Did you know that students should encounter a word up to 70 times before is is mastered? NO LIE! That is why teachers need to provide practice, practice, practice for words they want students to learn! Check out the EFFECTIVE WAYS TO TEACH GREEK AND LATIN ROOTS AND VOCABULARY!

Day 1

If you are using Greek and Latin root words or affixes for your study, introduce the root word or affix and its meaning. Brainstorm words that have that same root word or affix.

Then, introduce the vocabulary words by having students look them up in the dictionary. This will help students retain the word meaning and give them dictionary practice. I like to give students a matching sheet where they still need to look up the word, but the definition is there as one of the choices. There are so many multiple meaning words that simply looking the word up could get a variety of answers and it might not be the one you want them to learn. So, make it easy on yourself! I make this a quick activity and review it with them. If someone isn’t finished, that’s ok! Just make sure they have the right answers. We use this for studying for the week or you can give them flashcards to study.

Next,  add the words to a word wall in your classroom. This is extremely important so you can refer to it and students can see it throughout the week! Whether they are getting in line, going to the restroom, or sharpening a pencil, they have that chance to look at it! Below is an example of a Greek and Latin display that can temporarily used for that week. You can also put them on the wall and add to them each week.

Another idea is have students create a sentence for each of the words. What I like to do is have students leave a blank for where the vocabulary word belongs like a fill-in-the-blank. I tell them that the sentence needs to have enough detail in it so another classmate can guess the word.

Ex. She placed her telescope on a _____________ to look at the stars in the sky. Then when they exchange papers, their peer fills in the blank. (The answer here is tripod.)


Day 2

It is time to play a game!  My favorite vocabulary game is Hedbanz! I use it in all subjects! I’m sure you’ve seen this game in stores. Kids love it as much as I do. With this game, students have to guess the word that is on their head. (Make cards with the vocabulary words for that week.) You will love all the chatter about the words you want them to learn!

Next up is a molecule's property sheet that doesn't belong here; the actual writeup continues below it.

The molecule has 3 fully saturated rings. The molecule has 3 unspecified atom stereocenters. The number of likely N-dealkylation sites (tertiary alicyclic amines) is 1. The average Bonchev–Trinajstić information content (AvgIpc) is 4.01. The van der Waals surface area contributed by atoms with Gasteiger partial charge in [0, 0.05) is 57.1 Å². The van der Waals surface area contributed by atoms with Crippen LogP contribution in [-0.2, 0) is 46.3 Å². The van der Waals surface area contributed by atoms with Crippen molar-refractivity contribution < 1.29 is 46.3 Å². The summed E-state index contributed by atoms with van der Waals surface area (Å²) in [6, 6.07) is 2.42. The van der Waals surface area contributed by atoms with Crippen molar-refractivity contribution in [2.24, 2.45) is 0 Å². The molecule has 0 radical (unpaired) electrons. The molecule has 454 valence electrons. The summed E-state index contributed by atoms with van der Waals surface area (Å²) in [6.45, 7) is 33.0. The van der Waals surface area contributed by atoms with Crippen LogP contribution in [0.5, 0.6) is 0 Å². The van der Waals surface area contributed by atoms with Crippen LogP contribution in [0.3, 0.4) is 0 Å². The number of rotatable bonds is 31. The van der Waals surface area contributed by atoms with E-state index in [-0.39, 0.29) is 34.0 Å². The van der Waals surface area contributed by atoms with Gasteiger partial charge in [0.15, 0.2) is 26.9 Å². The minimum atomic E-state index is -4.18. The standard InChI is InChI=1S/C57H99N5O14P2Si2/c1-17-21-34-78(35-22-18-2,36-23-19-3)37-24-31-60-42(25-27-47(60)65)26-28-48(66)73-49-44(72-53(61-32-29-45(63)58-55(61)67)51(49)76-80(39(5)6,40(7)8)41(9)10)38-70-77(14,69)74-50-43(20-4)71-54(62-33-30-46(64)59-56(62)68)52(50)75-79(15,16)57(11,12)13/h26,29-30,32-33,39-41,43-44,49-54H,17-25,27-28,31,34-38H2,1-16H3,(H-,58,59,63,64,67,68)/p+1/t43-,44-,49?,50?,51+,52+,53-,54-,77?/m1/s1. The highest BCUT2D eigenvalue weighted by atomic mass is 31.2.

Next, have students guess words in a story. I like to provide a story with hints in the sentences to help them guess the correct word. Sometimes the stories get silly and that makes it fun! Here is an example of a story from one of our Greek and Latin Units.

Shelly was having trouble sleeping. It has been a whole decade since she was able to saw wood! She tried many outrageous attempts to try to catch a wink. First, she participated in all ten events of a decathlon. The exhausting competition did not help her sleep so she rode her unicycle around the outside of the Pentagon in Washington, DC for 5 days. She decided to go home and get some cheese for a snack. She trisected the cheese so she could have it again for two more nights. When Shelly tucked herself in bed that night, her eyes remained wide open! Since she was still awake, she put her telescope onto a tripod and glanced up at the pentacle in the night sky. The room was so quiet that she heard crickets singing in a hexameter verse. They were all in unison too! What finally put Shelly to sleep? She started counting sheep on her hexagon-shaped ceiling. Why didn’t she think of that earlier? She was now snoring. Zzzzzzzzzzzz!

Day 3

I like to do this next activity in groups. Depending on the type of vocabulary, a word web can be anything that you want it to be. Synonyms, antonyms, origin, nonsense words, images, etc. Students brainstorm or research words and fill in each category. I like to split the words up in the different groups and then come back together and share their findings.

Then, whether or not you included drawings on the group word web, have students draw a picture depicting each word. This is another way to help student truly grasp the word. I like to make a game out of this too! I have my students write the answers on a separate piece of paper so we can exchange them and guess each other’s pictures.

Day 4

Play the game I Have Who Has. These are easy to make for your word list. Shuffle and pass them out. Then you can collect the words and repeat it again! You can use this as a whole group or in smaller groups.

Then, I like to incorporate some sort of technology throughout the week. Since most of my students have computer access, I have them either create a crossword puzzle in Puzzlemaker or one of my students will make a Quizlet . They love to compete against each other on Quizlet to see who can get the best time. If students don’t have internet access, they can create flashcards to play the game Concentration.

Day 5

We have one last review. I might have students act out a word or even have them create a jingle with some or all of the words and share it before the quiz. For the quiz, I like to include a spiraling review. I include 5 questions at the end of each test where students have to remember past words studied in class.

Idea: For each word list of the year, provide students with a copy of the words and their meanings. I like to do this in small cards and add them to a metal ring. You can also keep them in a notebook. That way students have all the words to study for the spiraling review.

I hope you found some ideas to use with your students! You will be surprised at how much they retain by the end of the year!



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